The Oilbird (Steatornis caripensis), also known as Guácharo, is a slim, long-winged bird related to the nightjars and usually placed with these in the order Caprimulgiformes. It is sufficiently distinctive to be placed in a family (Steatornithidae) and suborder (Steatornithes) of its own; more recent research indicates that it should even be considered a distinct order (which does not yet have a valid taxonomic name). It is found in the northern areas of South America from Guyana and the island of Trinidad to Venezuela, Colombia, Ecuador, Peru and Bolivia in forests and woodland with caves. It is a seasonal migrant, moving from its breeding caves in search of fruit trees. It has occurred as a rare vagrant to Costa Rica, Panama and Aruba.
This nocturnal species, uniquely, is a specialist feeder on the fruit of the Oil Palm and tropical laurels. All the other nightjars and their relatives are insectivores. The Oilbird's feet are small and almost useless, other than for clinging to vertical surfaces. However, it is capable of hovering and twisting flight, which enables it to navigate through restricted areas of its caves.
This is a large bird at 41-48 cm (16-19"), with a wing span of 91 cm (3 ft). It has a flattened, powerfully hooked bill surrounded by deep chestnut rictal bristles up to 5 cm (2") long. It is mainly reddish-brown with white spots on the nape and wings. Lower parts are cinnamon-buff spotted with white. The stiff tail feathers are a rich brown spotted with white on either side.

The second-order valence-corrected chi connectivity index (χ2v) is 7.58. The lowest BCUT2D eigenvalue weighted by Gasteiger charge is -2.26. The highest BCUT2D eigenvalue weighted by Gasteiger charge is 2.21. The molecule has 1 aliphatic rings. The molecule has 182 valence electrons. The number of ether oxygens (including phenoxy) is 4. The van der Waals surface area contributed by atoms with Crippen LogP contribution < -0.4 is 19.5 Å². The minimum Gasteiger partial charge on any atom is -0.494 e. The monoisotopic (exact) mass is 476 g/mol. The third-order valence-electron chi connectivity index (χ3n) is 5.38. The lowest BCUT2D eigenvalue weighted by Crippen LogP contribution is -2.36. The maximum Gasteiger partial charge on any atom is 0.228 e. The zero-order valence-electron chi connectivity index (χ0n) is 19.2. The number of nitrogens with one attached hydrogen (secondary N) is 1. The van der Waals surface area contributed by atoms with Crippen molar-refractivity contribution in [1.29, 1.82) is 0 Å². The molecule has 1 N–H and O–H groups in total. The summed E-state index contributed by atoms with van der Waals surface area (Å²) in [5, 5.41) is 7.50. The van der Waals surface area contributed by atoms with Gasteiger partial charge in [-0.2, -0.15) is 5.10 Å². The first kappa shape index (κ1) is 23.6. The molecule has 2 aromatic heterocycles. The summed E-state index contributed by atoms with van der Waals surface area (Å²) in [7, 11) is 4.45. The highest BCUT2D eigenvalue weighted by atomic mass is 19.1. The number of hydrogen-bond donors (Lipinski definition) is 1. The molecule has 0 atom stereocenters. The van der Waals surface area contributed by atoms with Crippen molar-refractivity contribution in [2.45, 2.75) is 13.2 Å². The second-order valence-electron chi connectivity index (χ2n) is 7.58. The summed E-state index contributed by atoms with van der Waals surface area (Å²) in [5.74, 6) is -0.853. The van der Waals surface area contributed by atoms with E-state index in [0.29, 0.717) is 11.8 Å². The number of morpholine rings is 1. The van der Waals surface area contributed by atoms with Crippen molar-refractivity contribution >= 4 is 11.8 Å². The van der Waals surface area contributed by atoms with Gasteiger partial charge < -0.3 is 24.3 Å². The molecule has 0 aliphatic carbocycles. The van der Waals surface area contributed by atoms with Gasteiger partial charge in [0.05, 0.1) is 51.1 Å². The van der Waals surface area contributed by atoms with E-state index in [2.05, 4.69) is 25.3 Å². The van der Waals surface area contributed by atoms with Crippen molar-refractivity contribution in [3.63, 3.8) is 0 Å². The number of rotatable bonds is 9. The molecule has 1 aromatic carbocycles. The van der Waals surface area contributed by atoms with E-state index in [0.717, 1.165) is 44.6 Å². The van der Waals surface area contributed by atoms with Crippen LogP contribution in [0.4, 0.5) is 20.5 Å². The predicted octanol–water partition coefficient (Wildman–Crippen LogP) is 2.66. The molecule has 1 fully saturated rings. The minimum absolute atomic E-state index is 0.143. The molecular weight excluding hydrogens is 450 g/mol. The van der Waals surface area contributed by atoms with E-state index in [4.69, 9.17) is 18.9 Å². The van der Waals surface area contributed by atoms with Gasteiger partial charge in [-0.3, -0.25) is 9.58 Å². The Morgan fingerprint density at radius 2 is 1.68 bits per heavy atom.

During the day these gregarious birds rest on cave ledges. The nest is a heap of droppings, usually above water - either a stream or the sea, on which 2-4 glossy white eggs are laid which soon become stained brown. These are rounded but with a distinctly pointed smaller end and average 41.2 X 33.2 mm.
The squabs become very fat before fledging, weighing up to half again as much as the adult birds do. They used to be harvested and rendered for oil, whence the name "oilbird".
Although the Oilbird forages by sight, it is one of only a few birds, and the only nocturnal one, known to navigate by echolocation in sufficiently poor light conditions, using a series of sharp audible clicks for this purpose. It also produces a variety of harsh screams while in its caves. Entering a cave with a light especially provokes these raucous calls; they also may be heard as the birds prepare to emerge from a cave at dusk.
The oilbird is called a "guácharo" or "tayo" in Spanish, both terms being of indigenous origin. In Trinidad it was sometimes called "diablotin" (French for "little devil"), presumably referring to its loud cries, which have been likened to those of tortured men.
The Guácharo Cave (Oilbird Cave), in the mountainous Caripe district of northern Monagas, Venezuela, is where Alexander von Humboldt first studied the species. The caripensis of the binomial name means "of Caripe", and Steatornis means "fat bird", in reference to the fatness of the squabs.
The Guácharo Cave was Venezuela's first national monument, and is the centerpiece of a national park; according to some estimates there may be 15,000 or more birds living there. Colombia also has a national park named after its "Cueva de los Guácharos", near the southern border with Ecuador. Oilbirds have been reported in various other places along the Andean mountain chain, including near Ecuador's Cueva de los Tayos and in Brazil: they are known to dwell as far south as the Carrasco National Park in Bolivia. Dunstan Cave, at the Asa Wright Nature Centre in Trinidad, is home to about 200 nesting pairs of oilbirds.